hs-logo   Home-Start Butser is a fantastic charity which operates a team of equally fantastic volunteers who step in to help local families during times of crisis. You can read all about their good work and other fund-raising activities here.

If you would like the chance to make our quilt your own, you can bid in the silent auction from today until Saturday 21st July. Because of the amount of love and hard work that has gone into making the quilt, we are only able to accept bids in excess of £100, and I would stress that we are not able to arrange delivery of the quilt, so if you do bid, you must be able to collect from the Petersfield, Hampshire area. All the details of how to do this can be found on the Facebook page, which I would love if you could share the link to:-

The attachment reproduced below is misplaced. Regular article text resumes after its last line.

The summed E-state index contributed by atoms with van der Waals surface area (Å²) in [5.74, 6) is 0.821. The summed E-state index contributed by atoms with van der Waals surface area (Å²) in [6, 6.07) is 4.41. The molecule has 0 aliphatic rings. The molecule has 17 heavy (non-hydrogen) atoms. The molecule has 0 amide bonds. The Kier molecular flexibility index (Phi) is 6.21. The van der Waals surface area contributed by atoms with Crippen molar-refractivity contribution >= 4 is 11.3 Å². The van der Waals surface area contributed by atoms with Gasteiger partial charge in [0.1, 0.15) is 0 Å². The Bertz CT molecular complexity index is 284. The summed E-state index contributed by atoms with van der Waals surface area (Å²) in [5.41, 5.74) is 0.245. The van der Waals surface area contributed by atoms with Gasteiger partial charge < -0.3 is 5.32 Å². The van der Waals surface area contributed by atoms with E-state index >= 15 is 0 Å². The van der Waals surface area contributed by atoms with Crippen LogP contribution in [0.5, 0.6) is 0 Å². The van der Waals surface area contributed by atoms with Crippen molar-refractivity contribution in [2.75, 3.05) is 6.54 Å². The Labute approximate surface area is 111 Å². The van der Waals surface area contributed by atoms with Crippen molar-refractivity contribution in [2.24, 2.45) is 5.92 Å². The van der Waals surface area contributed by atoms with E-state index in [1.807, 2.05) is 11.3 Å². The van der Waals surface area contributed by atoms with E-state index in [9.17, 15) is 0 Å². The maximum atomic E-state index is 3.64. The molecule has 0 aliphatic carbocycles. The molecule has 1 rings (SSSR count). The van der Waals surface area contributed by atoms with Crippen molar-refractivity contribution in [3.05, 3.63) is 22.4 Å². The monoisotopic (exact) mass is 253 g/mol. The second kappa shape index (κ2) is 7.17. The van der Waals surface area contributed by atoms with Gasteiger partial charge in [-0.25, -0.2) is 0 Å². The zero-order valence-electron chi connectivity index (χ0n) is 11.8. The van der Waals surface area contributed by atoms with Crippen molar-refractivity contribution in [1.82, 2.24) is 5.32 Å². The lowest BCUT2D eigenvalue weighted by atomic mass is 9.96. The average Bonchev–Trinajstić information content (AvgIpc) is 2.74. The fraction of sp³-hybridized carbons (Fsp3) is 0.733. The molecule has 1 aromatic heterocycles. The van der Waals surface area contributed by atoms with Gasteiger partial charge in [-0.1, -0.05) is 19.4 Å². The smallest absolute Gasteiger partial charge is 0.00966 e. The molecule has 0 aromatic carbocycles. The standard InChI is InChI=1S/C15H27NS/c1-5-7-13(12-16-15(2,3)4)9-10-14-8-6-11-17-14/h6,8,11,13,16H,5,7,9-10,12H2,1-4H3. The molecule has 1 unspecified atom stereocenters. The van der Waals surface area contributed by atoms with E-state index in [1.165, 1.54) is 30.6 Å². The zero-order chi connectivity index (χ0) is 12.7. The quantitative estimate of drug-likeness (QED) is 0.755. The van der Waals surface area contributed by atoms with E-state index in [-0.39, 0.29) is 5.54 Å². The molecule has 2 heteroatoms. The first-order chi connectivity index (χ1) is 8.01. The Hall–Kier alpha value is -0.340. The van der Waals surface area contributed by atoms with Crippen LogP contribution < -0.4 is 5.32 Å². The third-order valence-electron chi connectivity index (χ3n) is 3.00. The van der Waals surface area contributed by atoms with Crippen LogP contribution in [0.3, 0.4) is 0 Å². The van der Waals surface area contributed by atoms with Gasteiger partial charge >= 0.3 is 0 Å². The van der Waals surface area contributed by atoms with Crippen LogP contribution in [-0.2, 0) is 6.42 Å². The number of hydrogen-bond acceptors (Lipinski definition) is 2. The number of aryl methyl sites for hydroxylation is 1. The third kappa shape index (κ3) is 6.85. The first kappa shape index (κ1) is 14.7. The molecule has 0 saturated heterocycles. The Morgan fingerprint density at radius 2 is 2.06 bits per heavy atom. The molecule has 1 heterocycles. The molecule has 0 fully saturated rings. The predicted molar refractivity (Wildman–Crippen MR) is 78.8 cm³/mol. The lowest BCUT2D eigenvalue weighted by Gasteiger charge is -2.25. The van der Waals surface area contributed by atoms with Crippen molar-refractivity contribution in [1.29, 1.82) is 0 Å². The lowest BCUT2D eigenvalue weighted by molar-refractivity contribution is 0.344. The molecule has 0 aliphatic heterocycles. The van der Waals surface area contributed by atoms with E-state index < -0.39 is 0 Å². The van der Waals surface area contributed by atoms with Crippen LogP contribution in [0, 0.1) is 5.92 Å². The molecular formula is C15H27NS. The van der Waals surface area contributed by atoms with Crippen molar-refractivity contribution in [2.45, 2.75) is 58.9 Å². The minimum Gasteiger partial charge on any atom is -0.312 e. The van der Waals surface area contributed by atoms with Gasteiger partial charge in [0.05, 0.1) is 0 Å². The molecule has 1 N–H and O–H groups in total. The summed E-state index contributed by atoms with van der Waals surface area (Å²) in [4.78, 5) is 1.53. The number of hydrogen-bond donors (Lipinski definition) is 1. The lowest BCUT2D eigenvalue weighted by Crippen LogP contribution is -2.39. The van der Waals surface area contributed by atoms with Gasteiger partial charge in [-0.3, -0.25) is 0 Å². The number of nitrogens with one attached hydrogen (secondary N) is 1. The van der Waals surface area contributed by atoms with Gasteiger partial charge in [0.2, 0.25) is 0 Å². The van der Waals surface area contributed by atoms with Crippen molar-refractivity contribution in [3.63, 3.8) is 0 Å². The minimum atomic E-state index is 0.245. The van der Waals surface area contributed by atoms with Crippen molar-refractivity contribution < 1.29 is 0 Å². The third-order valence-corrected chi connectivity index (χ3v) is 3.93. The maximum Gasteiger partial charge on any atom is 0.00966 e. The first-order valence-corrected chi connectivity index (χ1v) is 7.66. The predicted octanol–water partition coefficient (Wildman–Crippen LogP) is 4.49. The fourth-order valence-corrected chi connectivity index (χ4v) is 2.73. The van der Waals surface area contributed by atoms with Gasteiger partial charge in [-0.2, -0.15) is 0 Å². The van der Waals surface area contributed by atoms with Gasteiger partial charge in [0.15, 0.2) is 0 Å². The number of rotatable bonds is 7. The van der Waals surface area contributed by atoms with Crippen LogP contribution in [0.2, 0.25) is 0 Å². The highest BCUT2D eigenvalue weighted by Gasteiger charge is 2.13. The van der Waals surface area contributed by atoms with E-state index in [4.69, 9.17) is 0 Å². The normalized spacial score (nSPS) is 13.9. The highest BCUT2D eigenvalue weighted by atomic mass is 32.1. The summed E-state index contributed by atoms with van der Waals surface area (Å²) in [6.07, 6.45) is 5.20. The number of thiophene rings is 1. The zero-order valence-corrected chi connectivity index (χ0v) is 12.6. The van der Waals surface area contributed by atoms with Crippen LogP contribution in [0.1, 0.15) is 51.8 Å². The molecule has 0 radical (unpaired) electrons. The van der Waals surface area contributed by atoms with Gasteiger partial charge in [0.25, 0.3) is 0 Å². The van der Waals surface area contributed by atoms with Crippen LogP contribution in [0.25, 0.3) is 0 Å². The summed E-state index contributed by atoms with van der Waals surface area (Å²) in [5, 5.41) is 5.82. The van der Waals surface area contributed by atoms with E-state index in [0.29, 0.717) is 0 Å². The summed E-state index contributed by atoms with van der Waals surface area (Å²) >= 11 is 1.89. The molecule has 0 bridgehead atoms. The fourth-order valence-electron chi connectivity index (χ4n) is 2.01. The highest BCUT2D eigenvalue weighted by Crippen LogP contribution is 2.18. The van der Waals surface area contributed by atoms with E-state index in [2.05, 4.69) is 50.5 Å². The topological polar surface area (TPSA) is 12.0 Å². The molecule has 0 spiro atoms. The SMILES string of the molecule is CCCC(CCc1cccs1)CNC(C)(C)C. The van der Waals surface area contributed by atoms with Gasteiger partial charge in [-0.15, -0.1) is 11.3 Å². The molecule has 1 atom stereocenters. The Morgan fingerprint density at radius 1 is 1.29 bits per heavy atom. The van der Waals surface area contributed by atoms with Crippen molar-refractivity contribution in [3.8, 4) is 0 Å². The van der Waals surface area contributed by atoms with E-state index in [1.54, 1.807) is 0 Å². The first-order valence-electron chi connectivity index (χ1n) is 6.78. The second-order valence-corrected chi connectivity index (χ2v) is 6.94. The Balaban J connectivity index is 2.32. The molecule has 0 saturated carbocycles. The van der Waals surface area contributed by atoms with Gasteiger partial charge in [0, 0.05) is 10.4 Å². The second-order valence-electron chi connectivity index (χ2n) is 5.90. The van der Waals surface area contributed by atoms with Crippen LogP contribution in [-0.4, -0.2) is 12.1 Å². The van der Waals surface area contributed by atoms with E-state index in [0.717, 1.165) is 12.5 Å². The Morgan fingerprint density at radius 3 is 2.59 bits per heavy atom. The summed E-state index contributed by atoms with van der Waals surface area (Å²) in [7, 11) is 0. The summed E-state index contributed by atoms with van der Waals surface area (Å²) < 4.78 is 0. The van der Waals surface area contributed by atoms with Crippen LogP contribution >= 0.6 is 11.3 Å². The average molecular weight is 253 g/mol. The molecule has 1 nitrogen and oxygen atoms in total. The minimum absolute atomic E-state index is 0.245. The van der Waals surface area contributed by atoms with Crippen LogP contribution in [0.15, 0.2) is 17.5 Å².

Petersfield Town Mayor’s Charity Silent Auction


The full terms and conditions for taking part in the auction are as follows (these are also available on the Facebook page):-

  • Please send your bid to stating your bid, full name, e-mail address and contact telephone number.
  • Bids will be accepted from 21st June 2018 until 21st July 2018.
  • The minimum bid we will accept is £100.
  • Bids will only be accepted from people aged 18 or older.
  • The successful bidder will be notified via e-mail or telephone by 23rd July 2018.
  • Payment is to be made via BACS to the Town Mayors Charity account by 1st August (full details will be sent following notification of the successful bid).